Kendall Christiansen, City-wide Recycling Advisory Board
Marjorie Clarke, Manhattan Citizens' Solid Waste Advisory Board
Bradley Cohen, Manhattan Citizens' Solid Waste Advisory Board
Cecil Corbin-Mark, West Harlem Environmental Action
John Culpepper, Community Board No. 12
Christine Datz, Lower East Side Ecology Center
Bill Eakins, Community Board No. 8
Will Flower, Waste Management of New York
Leonard Formato, Central Iron & Metal
Marian Fox, Community Board No. 3
Lyle Frank, Community Board No. 6
Ben-Ami Friedman, Friedman and Company
Jessica Greer, Community Board No. 4
Patricia Hetkin, District 7 Sanitation Council
Ronald Klempner, Bionomix Associates
Theodore Kovaleff, Community Board No. 9
Philippe Lajaunie, Community Board No. 5
Vincent Montalbano, Montalbano Initiatives
Thomas Outerbridge, City Green; Manhattan SWAB
Frank Ricci, Rent Stabilization Association
Mary Ann Rothman, Council of New York Cooperatives
Hector Santana, Community Board No. 7
David Saphire, INFORM
Peter Sarin, Browning Ferris Industries, Inc.
Brandon Stewart, Manhattan Citizens' Solid Waste Advisory Board
James T. B. Tripp, Environmental Defense Fund
Julia Willebrand, Manhattan Citizens' Solid Waste Advisory Board
Linda Wood, Community Board No. 10
Timothy Forker drafted this report and chaired the Manhattan Solid Waste Working Group.
The Borough President is also thankful for the many contributions of information and advice made by others not serving formally on the Working Group.
This report was developed in response to the Fresh Kills Task Force's recommendation that each Borough President formulate proposals for managing their borough's New York City Department of Sanitation (DOS) waste stream. In late December, 1996 the Mayor's Office of Operations requested that the Borough President prepare proposals by April 30, 1997 to address the Task Force's recommendation.
The success of the integrated waste management strategy detailed in this report depends on the city making the needed governmental commitments and providing sufficient financial resources. If these conditions are met, and the recommended waste prevention, recycling, composting and export strategies are implemented, Manhattan will meet more than its proportionate share of the city's waste management challenge. Most importantly, executing this strategy on a timely basis will ensure that the Fresh Kills landfill will no longer receive Manhattan waste -- a critical step in meeting (or beating) the mandated closure at the end of 2001.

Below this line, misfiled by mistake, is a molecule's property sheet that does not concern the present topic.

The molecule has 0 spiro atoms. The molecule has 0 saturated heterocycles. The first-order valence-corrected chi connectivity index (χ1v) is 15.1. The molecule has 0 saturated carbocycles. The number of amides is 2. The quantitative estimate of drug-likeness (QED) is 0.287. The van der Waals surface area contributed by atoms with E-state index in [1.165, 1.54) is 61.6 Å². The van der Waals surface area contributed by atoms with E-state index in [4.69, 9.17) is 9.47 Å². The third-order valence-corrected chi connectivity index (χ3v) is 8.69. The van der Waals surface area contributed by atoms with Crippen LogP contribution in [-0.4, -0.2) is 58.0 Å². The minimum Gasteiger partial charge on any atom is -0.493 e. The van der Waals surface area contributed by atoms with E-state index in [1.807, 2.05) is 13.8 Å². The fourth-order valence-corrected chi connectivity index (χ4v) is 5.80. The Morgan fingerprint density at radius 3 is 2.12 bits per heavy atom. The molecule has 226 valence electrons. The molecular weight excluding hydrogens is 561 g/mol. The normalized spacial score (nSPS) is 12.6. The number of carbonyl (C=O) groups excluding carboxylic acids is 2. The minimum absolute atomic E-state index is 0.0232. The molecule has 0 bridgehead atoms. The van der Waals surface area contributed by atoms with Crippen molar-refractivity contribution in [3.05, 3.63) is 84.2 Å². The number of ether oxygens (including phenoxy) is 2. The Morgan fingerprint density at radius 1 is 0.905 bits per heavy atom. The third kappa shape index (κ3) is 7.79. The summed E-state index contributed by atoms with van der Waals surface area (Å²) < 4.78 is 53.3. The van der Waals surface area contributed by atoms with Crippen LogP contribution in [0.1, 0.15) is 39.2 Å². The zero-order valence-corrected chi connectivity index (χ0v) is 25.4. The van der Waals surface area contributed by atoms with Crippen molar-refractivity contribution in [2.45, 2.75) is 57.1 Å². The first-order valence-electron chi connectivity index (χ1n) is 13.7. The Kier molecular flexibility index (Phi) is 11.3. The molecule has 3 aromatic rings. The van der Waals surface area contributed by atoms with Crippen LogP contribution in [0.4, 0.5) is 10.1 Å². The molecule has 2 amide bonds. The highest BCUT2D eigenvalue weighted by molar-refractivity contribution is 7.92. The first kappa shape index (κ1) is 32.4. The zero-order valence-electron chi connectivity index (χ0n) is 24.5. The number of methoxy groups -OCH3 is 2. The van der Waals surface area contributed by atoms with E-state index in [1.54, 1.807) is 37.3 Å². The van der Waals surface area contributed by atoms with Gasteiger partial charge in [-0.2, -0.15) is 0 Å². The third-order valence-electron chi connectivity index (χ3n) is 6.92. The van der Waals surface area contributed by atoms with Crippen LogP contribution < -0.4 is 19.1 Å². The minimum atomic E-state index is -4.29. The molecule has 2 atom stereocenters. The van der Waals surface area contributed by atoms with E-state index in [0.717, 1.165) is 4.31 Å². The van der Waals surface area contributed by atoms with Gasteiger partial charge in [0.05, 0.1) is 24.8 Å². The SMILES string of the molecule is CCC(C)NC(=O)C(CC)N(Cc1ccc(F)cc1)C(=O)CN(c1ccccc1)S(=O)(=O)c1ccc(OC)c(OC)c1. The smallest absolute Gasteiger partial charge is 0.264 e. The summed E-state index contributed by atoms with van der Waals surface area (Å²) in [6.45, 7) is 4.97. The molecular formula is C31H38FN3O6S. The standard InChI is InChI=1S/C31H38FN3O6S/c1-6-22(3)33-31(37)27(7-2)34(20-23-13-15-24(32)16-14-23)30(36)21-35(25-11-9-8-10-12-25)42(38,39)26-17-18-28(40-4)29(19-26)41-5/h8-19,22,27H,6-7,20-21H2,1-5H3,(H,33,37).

The real challenge for the city as a whole -- a challenge that must be taken up by every home, business, agency, neighborhood, and borough -- is to select and develop a waste management system that avoids adverse environmental impacts, provides long-term stability, and captures the economic and environmental benefits inherent in waste prevention and recycling. This plan meets these tests by specifying ways to dramatically increase levels of waste reduction, recycling and composting, while also using the borough's existing marine transfer infrastructure to export the remaining DOS trash. Indeed, meeting the waste prevention, composting and recycling goals recommended in this report would enable the city to reduce Manhattan's DOS-waste stream by approximately 1,350 tons per day -- nearly 50%.
Implementation of this blueprint will provide real benefits across the city such as: stimulating reuse and recycling business enterprises, preventing approximately 750 DOS collection trucks per week -- or 250 trips per day -- from driving to transfer facilities outside of Manhattan, averting the construction of costly new city waste transfer facilities in the borough, and minimizing long-term waste disposal expenses. Preservation of the city's marine transfer system under this plan may also make it feasible for the these facilities to accommodate a limited portion of Manhattan's commercial waste, thus relieving pressure on transfer stations in other boroughs.
Unfortunately, the process of formulating the strategy presented in this report was severely hampered by the limited access allowed to information and expert agency personnel. Ironically, while the Administration was more than happy to charge the Borough Presidents with the responsibility of devising landfill closure plans, it frequently failed to provide needed information and analyses. Correspondence illustrating the difficult information gathering process are included in the Appendix.